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L. Neil Smith’s THE LIBERTARIAN ENTERPRISE
Number 942, October 1, 2017

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Constitutionality of Immigration Control
by Carl “Bear” Bussjaeger
carl@bussjaeger.org

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Special to L. Neil Smith’s The Libertarian Enterprise

A couple of weeks back, Vin Suprynowicz published a column titled “Setting up the straw man,” which discussed the odd (for an alleged libertarian) positions of LP Presidential “candidate” Gary Johnson. Since then, Johnson and running mate Weld have gone out of their way to prove the LP has demanded to be taken off of life support.

One of the issues Vin addressed was immigration. Unfortunately, that attracted the attention of a person I once liked and respected, but whom I now go out of my way to avoid, for very behavior he displayed on Vin’s site. He spewed invective, hostility, accusations, and declared that he is empowered to decide who is a libertarian (i.e.—if you aren’t an anarchist who believes, not merely that government shouldn’t exist, but that government doesn’t exist, then he declares you a non-libertarian authoritarian).

The problem with his technique is that it looks a lot like trolling. He rarely backs up his assertions with supporting facts, and disregards or derides facts presented to him.

Case in point:

“According to the US Constitution, there’s no such thing as an illegal immigrant.”

Well, actually…

Article 1, Section 8:
The Congress shall have Power To…

  • provide for the common Defence…
  • To establish an uniform Rule of Naturalization…
  • To define and punish […] Offences against the Law of Nations;
  • To provide for calling forth the Militia to execute the Laws of the Union, suppress Insurrections and repel Invasions;

It would not be difficult for an honorable man to come to the conclusion that those powers of Defence, Naturalization, and repelling Invasions could easily provide a Constitutional basis for preventing uncontrolled immigration in violation of the law. But honorable man might also disagree, holding that it isn’t explicit enough a power.

But I didn’t address that “Law of Nations” above. Now I will.

I confess that, until recently, I was ignorant of the Law of Nations. I had naively assumed that was just flowery language for commonly accepted, but unwritten, practices; much like English common law: unwritten because it was accepted (and still is even in America).

The Law of Nations is a book written by Emmerich de Vattel in which he defines nations or states as “bodies politic, societies of men united together for the purpose of promoting their mutual safely and advantage by the joint efforts of their combined strength,” and describes the rights, duties, obligations, and limitations of such bodies.

The framers of the Constitution had copies of that book at hand as they drafted that document in turn. Indeed, you can find entire phrases lifted from LoN and placed within the Constitution (“promote the general welfare,” book 1, chapter II). And the terms inhabitant, citizen, natural born citizen, and naturalization itself come from LoN. Article 1, Section 8 clearly sets this as enforceable.

Chapter II of LoN has it that, “A nation is a being determined by its essential attributes, that has its own nature, and can act in conformity to it. There are then actions of a nation as such, wherein it is concerned in its national character, and which are either suitable or opposite to what constitutes it a nation; so that it is not a matter of indifference whether it performs some of those actions, and omits others.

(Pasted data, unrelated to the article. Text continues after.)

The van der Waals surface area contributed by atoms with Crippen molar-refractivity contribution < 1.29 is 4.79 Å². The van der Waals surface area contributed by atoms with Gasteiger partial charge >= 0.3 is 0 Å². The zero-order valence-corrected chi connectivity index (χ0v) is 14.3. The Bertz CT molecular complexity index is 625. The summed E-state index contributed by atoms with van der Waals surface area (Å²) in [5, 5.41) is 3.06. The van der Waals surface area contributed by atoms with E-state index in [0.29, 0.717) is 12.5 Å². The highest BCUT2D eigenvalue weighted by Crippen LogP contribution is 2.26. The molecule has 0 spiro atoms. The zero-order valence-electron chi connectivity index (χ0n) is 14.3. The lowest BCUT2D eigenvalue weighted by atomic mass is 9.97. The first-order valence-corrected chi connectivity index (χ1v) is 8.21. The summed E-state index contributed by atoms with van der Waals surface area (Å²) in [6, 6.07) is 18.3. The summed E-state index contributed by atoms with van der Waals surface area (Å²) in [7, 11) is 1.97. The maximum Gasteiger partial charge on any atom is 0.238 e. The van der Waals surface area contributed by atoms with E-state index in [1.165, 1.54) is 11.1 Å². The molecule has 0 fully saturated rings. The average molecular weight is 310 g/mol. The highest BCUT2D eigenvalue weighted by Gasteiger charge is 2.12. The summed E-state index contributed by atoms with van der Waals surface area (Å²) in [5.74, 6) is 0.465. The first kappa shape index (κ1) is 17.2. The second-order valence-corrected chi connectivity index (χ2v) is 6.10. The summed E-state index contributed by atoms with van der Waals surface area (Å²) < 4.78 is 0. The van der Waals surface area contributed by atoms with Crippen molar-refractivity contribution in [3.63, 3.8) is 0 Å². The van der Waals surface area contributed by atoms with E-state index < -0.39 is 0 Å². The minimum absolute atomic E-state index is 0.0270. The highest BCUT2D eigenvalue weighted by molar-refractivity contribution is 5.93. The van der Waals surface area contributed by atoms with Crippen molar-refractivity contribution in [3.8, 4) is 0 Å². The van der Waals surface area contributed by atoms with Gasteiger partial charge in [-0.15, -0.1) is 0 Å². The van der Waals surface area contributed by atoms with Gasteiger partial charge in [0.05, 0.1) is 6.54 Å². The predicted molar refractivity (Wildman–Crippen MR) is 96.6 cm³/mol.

Digression: Perhaps the European Union should consider that point, as it works to social-engineer the diverse nations of that continent into a homogenous socialist soup.

In chapter XIX we find, “For, on the other hand, every nation has a right to refuse admitting a foreigner into her territory ,when he cannot enter it without exposing the nation to evident danger, or doing her a manifest injury, what she owes to herself, the care of her own safety, gives her this right; and, in virtue of her natural liberty, it belongs to the nation to judge, whether her circumstances will or will not justify the admission of that foreigner.” (emphasis added—cb)

The nation thus has a right to determine who it will or will not admit, and chapters II and XIX make it clear that immigration which would alter the character of the nation in a manner it does not desire would be grounds for denying entry. That is, those who can culturally assimilate are acceptable, while those who instead demand to inflict the holidays and rules of their origin — whether Cinco de Mayo or Sharia law — on everyone (as opposed to simply participating privately and individually) would not. An immigrant from groups with a higher prevalence of disease and terroristic tendencies than our own nation could be denied entry as an “ evident danger.”

So, yes; according to the Constitution, there most certainly is such a thing as illegal immigration.

Personally, I’d be all in favor of completely unregulated immigration if we totally dismantled the welfare/SS/disability/WIC/EBT/food stamp/Section 8/Obamacare/etc giveaways that attract freeloaders instead of people who want to better themselves. But I have to work with the world as it is (while working for the better version). That’s the part some people can never grasp; that individual confuses what he wants with reality.

 


Reprinted from Mr. Bussjaeger’s blog posting for June 26, 2016.

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